Millions of Brits want self-service checkouts removed from stores
Millions of Brits want self-service checkouts removed from stores – because they feel ’embarrassed’ while using them, a study has found.
Half of red-faced shoppers confessed to feeling ‘confused’ by automated services.
And despite the state-of-the-art tech, which is meant to make our lives easier, nearly two thirds think a human member of staff is more efficient.
Despite this, 68 per cent believe technology will replace an increasing number of human staff in the service industry in the not too distant future.
Thomas Dubaere, chief operating officer of AccorHotels Northern Europe, which commissioned the study to highlight the importance of their ‘From the Heart’ business philosophy, said: “Technology is transforming the way we live and work – but it can never replace the importance of the human touch.
“Business is best when it uses technology to empower staff to go off script, to stop acting like robots and use emotional intelligence to put people, staff and customers, first.
“This research reinforces the importance of people in business, particularly hospitality and service industries, and demonstrates why technology should be used to enable honest and thoughtful human interaction, not replace it.”
The study also found one in two shoppers have made friends with a member of staff in a restaurant, hotel or shop in the past.
And 51 per cent of Brits said they would miss customer service assistants if they were replaced entirely by a technological alternative, such as self-service technology.
Seventy four per cent value friendly customer service when staff take the time and effort to engage with them.
Another 49 per cent said they sometimes feel people who serve them in-store sound too robotic and ‘rehearsed’, and they would instead prefer to receive a service which felt more ‘off script’.
The study also revealed 42 per cent of those surveyed by OnePoll.com believe their time interacting with humans, be it their friends, colleagues or family, has decreased in the last five years.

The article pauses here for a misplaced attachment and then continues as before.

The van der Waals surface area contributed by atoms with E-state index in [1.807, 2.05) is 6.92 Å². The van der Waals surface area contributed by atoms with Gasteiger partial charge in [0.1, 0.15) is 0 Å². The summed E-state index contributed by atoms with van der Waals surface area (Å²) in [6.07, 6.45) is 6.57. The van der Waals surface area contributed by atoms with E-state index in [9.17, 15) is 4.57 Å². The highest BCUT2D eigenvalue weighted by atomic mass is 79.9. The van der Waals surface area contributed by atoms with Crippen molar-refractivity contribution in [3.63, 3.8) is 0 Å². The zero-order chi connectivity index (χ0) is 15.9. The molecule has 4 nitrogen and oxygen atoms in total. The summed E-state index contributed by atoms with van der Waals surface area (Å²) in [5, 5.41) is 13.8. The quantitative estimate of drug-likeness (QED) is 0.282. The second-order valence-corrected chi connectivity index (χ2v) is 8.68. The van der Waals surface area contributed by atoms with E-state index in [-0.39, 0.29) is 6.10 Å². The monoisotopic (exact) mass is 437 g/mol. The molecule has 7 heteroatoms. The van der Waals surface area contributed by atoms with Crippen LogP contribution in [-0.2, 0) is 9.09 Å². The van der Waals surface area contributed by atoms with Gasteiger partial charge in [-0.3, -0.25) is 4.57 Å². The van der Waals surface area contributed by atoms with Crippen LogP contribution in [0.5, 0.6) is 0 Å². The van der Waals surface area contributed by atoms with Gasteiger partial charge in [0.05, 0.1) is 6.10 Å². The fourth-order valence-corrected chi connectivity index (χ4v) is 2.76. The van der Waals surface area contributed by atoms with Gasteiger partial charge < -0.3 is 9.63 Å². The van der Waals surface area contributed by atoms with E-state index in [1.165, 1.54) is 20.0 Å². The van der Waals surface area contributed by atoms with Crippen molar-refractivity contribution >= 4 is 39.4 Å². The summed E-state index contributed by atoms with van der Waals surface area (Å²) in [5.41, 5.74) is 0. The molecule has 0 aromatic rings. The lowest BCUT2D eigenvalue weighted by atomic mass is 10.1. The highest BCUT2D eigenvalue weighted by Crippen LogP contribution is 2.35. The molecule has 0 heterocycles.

When staying at a hotel, 67 per cent want to be greeted by a human member of staff, and only six per cent would prefer the process to be completely automated.
And when it comes to popular bugbears when shopping in-store and dealing with staff face-to face, 46 per cent feel modern shops are understaffed, and 52 per cent can’t deal with pushy salespeople.
Applied futurist Tom Cheesewright said: “Ultimately, luxury is seamless service, however it is delivered.
”Now and into the future, only humans can complete that seamless experience.
“We are uniquely flexible, both physically and cognitively.
”We can be warm and empathic, picking up on what people need even if it isn’t consciously expressed.
“Until there is an explosion in the capabilities of AI and robotics, humans and machines are likely to exist side-by-side in any service environment.
“Part of the joy of travel is interaction with new people.
”Just as the rise of digital music has been accompanied by a rise in the enjoyment of live music, and more tactile media like vinyl, so the rise of digital interactions in our everyday lives will likely see us value the human moments more.
“How will this look in tomorrow’s hotel?
”In just a few years, most people will likely have an AI-powered personal assistant that knows their preferences in terms of food, lighting, and entertainment, as well as being connected to their calendar applications, communications and social net-works.
“A smart assistant could interface with the hotel systems to source a meal for their user without any conscious interaction from the guest beyond a nod of approval for the card transaction.
“Humans won’t be needed for the mechanical transactions of checking in, ordering, and taking payments.
“But their advice, direction, and warmth will be at a premium.
”Personal recommendations and tailored service will be particularly prized, well into the future.”
Thomas Dubaere added: “At AccorHotels we are using our best asset, our people, to reinvent how we approach customer service and using the latest technology to enable this.“
* AccorHotels has developed a new philosophy for its business, “From the Heart”, putting people first and encouraging employees to use their emotional intelligence to go off script and create memorable experiences for guests delivered with heartfelt honesty.
Article by Grant Bailey